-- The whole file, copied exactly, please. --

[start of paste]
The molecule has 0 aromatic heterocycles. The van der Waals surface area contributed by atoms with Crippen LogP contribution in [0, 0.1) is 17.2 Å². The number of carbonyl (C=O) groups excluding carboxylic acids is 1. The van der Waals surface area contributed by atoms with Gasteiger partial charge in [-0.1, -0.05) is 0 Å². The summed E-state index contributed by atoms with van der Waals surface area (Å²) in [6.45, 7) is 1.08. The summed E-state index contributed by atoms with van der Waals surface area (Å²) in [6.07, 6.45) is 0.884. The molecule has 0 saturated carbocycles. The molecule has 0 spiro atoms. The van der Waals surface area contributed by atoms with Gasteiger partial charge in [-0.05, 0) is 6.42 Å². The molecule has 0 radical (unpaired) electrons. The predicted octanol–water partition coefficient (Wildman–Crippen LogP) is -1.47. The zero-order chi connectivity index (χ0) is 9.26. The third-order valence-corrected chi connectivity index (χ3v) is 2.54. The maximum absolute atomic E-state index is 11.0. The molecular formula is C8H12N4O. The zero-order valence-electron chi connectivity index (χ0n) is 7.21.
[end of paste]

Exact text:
The molecule has 0 aromatic heterocycles. The van der Waals surface area contributed by atoms with Crippen LogP contribution in [0, 0.1) is 17.2 Å². The number of carbonyl (C=O) groups excluding carboxylic acids is 1. The van der Waals surface area contributed by atoms with Gasteiger partial charge in [-0.1, -0.05) is 0 Å². The summed E-state index contributed by atoms with van der Waals surface area (Å²) in [6.45, 7) is 1.08. The summed E-state index contributed by atoms with van der Waals surface area (Å²) in [6.07, 6.45) is 0.884. The molecule has 0 saturated carbocycles. The molecule has 0 spiro atoms. The van der Waals surface area contributed by atoms with Gasteiger partial charge in [-0.05, 0) is 6.42 Å². The molecule has 0 radical (unpaired) electrons. The predicted octanol–water partition coefficient (Wildman–Crippen LogP) is -1.47. The zero-order chi connectivity index (χ0) is 9.26. The third-order valence-corrected chi connectivity index (χ3v) is 2.54. The maximum absolute atomic E-state index is 11.0. The molecular formula is C8H12N4O. The zero-order valence-electron chi connectivity index (χ0n) is 7.21.